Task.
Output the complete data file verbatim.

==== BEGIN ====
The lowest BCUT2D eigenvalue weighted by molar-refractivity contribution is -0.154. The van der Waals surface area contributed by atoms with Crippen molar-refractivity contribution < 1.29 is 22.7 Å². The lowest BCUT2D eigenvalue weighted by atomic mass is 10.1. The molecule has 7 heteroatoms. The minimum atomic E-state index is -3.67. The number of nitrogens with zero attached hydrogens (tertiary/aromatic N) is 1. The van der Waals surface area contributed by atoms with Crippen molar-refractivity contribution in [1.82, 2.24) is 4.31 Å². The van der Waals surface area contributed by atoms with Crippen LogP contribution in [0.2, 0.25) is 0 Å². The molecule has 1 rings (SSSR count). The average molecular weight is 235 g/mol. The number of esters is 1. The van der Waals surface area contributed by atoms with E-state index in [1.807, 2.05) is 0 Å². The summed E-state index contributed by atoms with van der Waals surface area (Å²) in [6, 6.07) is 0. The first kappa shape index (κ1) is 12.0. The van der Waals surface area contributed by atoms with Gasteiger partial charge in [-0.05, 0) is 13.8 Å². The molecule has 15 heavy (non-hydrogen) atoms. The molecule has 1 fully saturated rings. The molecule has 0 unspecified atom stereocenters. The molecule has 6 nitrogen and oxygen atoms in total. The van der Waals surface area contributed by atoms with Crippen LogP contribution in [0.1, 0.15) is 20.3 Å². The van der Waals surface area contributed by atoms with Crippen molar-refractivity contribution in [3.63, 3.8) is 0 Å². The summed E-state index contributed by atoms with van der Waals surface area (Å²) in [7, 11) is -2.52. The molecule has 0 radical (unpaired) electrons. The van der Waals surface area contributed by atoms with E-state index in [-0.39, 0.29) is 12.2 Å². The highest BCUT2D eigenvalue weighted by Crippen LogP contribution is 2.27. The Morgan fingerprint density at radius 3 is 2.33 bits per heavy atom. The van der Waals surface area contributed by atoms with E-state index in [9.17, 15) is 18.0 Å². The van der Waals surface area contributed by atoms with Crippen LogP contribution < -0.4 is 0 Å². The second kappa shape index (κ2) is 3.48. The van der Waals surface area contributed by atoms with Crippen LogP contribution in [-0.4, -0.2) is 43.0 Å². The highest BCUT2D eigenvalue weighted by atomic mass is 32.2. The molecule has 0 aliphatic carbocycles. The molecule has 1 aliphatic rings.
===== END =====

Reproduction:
The lowest BCUT2D eigenvalue weighted by molar-refractivity contribution is -0.154. The van der Waals surface area contributed by atoms with Crippen molar-refractivity contribution < 1.29 is 22.7 Å². The lowest BCUT2D eigenvalue weighted by atomic mass is 10.1. The molecule has 7 heteroatoms. The minimum atomic E-state index is -3.67. The number of nitrogens with zero attached hydrogens (tertiary/aromatic N) is 1. The van der Waals surface area contributed by atoms with Crippen molar-refractivity contribution in [1.82, 2.24) is 4.31 Å². The van der Waals surface area contributed by atoms with Crippen LogP contribution in [0.2, 0.25) is 0 Å². The molecule has 1 rings (SSSR count). The average molecular weight is 235 g/mol. The number of esters is 1. The van der Waals surface area contributed by atoms with E-state index in [1.807, 2.05) is 0 Å². The summed E-state index contributed by atoms with van der Waals surface area (Å²) in [6, 6.07) is 0. The first kappa shape index (κ1) is 12.0. The van der Waals surface area contributed by atoms with Gasteiger partial charge in [-0.05, 0) is 13.8 Å². The molecule has 15 heavy (non-hydrogen) atoms. The molecule has 1 fully saturated rings. The molecule has 0 unspecified atom stereocenters. The molecule has 6 nitrogen and oxygen atoms in total. The van der Waals surface area contributed by atoms with Crippen LogP contribution in [0.1, 0.15) is 20.3 Å². The van der Waals surface area contributed by atoms with Crippen molar-refractivity contribution in [3.63, 3.8) is 0 Å². The summed E-state index contributed by atoms with van der Waals surface area (Å²) in [7, 11) is -2.52. The molecule has 0 radical (unpaired) electrons. The van der Waals surface area contributed by atoms with E-state index in [-0.39, 0.29) is 12.2 Å². The highest BCUT2D eigenvalue weighted by Crippen LogP contribution is 2.27. The Morgan fingerprint density at radius 3 is 2.33 bits per heavy atom. The van der Waals surface area contributed by atoms with E-state index in [9.17, 15) is 18.0 Å². The van der Waals surface area contributed by atoms with Crippen LogP contribution < -0.4 is 0 Å². The second kappa shape index (κ2) is 3.48. The van der Waals surface area contributed by atoms with Crippen LogP contribution in [-0.4, -0.2) is 43.0 Å². The highest BCUT2D eigenvalue weighted by atomic mass is 32.2. The molecule has 0 aliphatic carbocycles. The molecule has 1 aliphatic rings.